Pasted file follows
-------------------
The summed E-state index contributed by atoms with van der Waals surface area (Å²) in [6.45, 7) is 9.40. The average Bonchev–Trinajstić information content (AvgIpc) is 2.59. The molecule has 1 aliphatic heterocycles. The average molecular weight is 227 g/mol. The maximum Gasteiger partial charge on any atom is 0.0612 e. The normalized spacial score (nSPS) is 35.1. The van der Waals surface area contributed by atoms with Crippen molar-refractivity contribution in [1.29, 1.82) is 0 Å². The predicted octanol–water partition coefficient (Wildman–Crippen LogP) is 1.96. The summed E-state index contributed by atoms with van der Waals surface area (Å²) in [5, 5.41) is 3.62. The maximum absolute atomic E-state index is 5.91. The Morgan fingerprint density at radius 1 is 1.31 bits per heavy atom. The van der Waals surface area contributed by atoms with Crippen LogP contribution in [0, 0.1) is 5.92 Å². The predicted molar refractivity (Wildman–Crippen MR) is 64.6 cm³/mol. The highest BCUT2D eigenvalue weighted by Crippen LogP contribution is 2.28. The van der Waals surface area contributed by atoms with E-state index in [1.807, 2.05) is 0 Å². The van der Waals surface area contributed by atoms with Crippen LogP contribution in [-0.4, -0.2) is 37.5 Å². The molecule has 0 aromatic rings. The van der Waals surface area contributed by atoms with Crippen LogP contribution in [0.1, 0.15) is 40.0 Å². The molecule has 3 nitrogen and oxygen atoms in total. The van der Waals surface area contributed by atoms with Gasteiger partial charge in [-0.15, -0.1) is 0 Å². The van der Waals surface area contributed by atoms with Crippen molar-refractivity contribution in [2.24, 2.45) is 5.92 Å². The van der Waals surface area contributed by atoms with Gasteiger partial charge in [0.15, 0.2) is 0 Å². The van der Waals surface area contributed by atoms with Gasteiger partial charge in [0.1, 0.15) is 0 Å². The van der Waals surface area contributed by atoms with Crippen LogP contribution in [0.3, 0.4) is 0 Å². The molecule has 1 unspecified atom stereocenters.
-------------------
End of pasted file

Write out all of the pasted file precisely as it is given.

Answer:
The summed E-state index contributed by atoms with van der Waals surface area (Å²) in [6.45, 7) is 9.40. The average Bonchev–Trinajstić information content (AvgIpc) is 2.59. The molecule has 1 aliphatic heterocycles. The average molecular weight is 227 g/mol. The maximum Gasteiger partial charge on any atom is 0.0612 e. The normalized spacial score (nSPS) is 35.1. The van der Waals surface area contributed by atoms with Crippen molar-refractivity contribution in [1.29, 1.82) is 0 Å². The predicted octanol–water partition coefficient (Wildman–Crippen LogP) is 1.96. The summed E-state index contributed by atoms with van der Waals surface area (Å²) in [5, 5.41) is 3.62. The maximum absolute atomic E-state index is 5.91. The Morgan fingerprint density at radius 1 is 1.31 bits per heavy atom. The van der Waals surface area contributed by atoms with Crippen LogP contribution in [0, 0.1) is 5.92 Å². The predicted molar refractivity (Wildman–Crippen MR) is 64.6 cm³/mol. The highest BCUT2D eigenvalue weighted by Crippen LogP contribution is 2.28. The van der Waals surface area contributed by atoms with E-state index in [1.807, 2.05) is 0 Å². The van der Waals surface area contributed by atoms with Crippen LogP contribution in [-0.4, -0.2) is 37.5 Å². The molecule has 0 aromatic rings. The van der Waals surface area contributed by atoms with Crippen LogP contribution in [0.1, 0.15) is 40.0 Å². The molecule has 3 nitrogen and oxygen atoms in total. The van der Waals surface area contributed by atoms with Gasteiger partial charge in [-0.15, -0.1) is 0 Å². The van der Waals surface area contributed by atoms with Crippen molar-refractivity contribution in [2.24, 2.45) is 5.92 Å². The van der Waals surface area contributed by atoms with Gasteiger partial charge in [0.15, 0.2) is 0 Å². The van der Waals surface area contributed by atoms with Gasteiger partial charge in [0.1, 0.15) is 0 Å². The van der Waals surface area contributed by atoms with Crippen LogP contribution in [0.3, 0.4) is 0 Å². The molecule has 1 unspecified atom stereocenters.